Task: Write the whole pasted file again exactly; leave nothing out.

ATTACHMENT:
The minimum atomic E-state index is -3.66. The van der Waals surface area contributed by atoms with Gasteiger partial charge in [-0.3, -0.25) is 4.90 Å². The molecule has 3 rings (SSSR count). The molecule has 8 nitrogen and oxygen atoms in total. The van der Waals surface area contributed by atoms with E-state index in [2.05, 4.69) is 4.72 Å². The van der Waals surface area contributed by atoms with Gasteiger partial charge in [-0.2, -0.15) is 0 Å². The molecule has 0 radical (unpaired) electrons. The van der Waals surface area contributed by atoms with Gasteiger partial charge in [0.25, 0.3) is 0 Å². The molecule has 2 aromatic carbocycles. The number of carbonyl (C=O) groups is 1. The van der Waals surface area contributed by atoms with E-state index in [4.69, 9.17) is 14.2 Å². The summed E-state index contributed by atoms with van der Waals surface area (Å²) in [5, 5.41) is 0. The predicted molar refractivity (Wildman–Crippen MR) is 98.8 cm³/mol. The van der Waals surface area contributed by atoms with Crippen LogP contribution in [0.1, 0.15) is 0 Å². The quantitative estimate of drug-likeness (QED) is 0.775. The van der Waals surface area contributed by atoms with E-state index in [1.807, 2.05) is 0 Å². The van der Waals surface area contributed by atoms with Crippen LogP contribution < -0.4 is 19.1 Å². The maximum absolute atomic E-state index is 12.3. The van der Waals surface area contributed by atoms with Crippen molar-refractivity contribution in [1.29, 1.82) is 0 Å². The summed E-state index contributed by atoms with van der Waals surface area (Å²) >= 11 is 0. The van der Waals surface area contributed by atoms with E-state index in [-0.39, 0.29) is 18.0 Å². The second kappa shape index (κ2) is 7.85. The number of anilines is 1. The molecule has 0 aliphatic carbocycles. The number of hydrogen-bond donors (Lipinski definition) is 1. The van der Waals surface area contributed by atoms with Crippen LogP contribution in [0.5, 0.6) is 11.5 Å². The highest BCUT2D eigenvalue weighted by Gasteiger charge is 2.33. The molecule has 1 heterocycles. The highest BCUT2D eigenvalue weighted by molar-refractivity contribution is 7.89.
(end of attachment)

The minimum atomic E-state index is -3.66. The van der Waals surface area contributed by atoms with Gasteiger partial charge in [-0.3, -0.25) is 4.90 Å². The molecule has 3 rings (SSSR count). The molecule has 8 nitrogen and oxygen atoms in total. The van der Waals surface area contributed by atoms with E-state index in [2.05, 4.69) is 4.72 Å². The van der Waals surface area contributed by atoms with Gasteiger partial charge in [-0.2, -0.15) is 0 Å². The molecule has 0 radical (unpaired) electrons. The van der Waals surface area contributed by atoms with Gasteiger partial charge in [0.25, 0.3) is 0 Å². The molecule has 2 aromatic carbocycles. The number of carbonyl (C=O) groups is 1. The van der Waals surface area contributed by atoms with E-state index in [4.69, 9.17) is 14.2 Å². The summed E-state index contributed by atoms with van der Waals surface area (Å²) in [5, 5.41) is 0. The predicted molar refractivity (Wildman–Crippen MR) is 98.8 cm³/mol. The van der Waals surface area contributed by atoms with Crippen LogP contribution in [0.1, 0.15) is 0 Å². The quantitative estimate of drug-likeness (QED) is 0.775. The van der Waals surface area contributed by atoms with E-state index in [1.807, 2.05) is 0 Å². The van der Waals surface area contributed by atoms with Crippen LogP contribution < -0.4 is 19.1 Å². The maximum absolute atomic E-state index is 12.3. The van der Waals surface area contributed by atoms with Crippen molar-refractivity contribution in [1.29, 1.82) is 0 Å². The summed E-state index contributed by atoms with van der Waals surface area (Å²) >= 11 is 0. The van der Waals surface area contributed by atoms with E-state index in [-0.39, 0.29) is 18.0 Å². The second kappa shape index (κ2) is 7.85. The number of anilines is 1. The molecule has 0 aliphatic carbocycles. The number of hydrogen-bond donors (Lipinski definition) is 1. The van der Waals surface area contributed by atoms with Crippen LogP contribution in [0.5, 0.6) is 11.5 Å². The highest BCUT2D eigenvalue weighted by Gasteiger charge is 2.33. The molecule has 1 heterocycles. The highest BCUT2D eigenvalue weighted by molar-refractivity contribution is 7.89.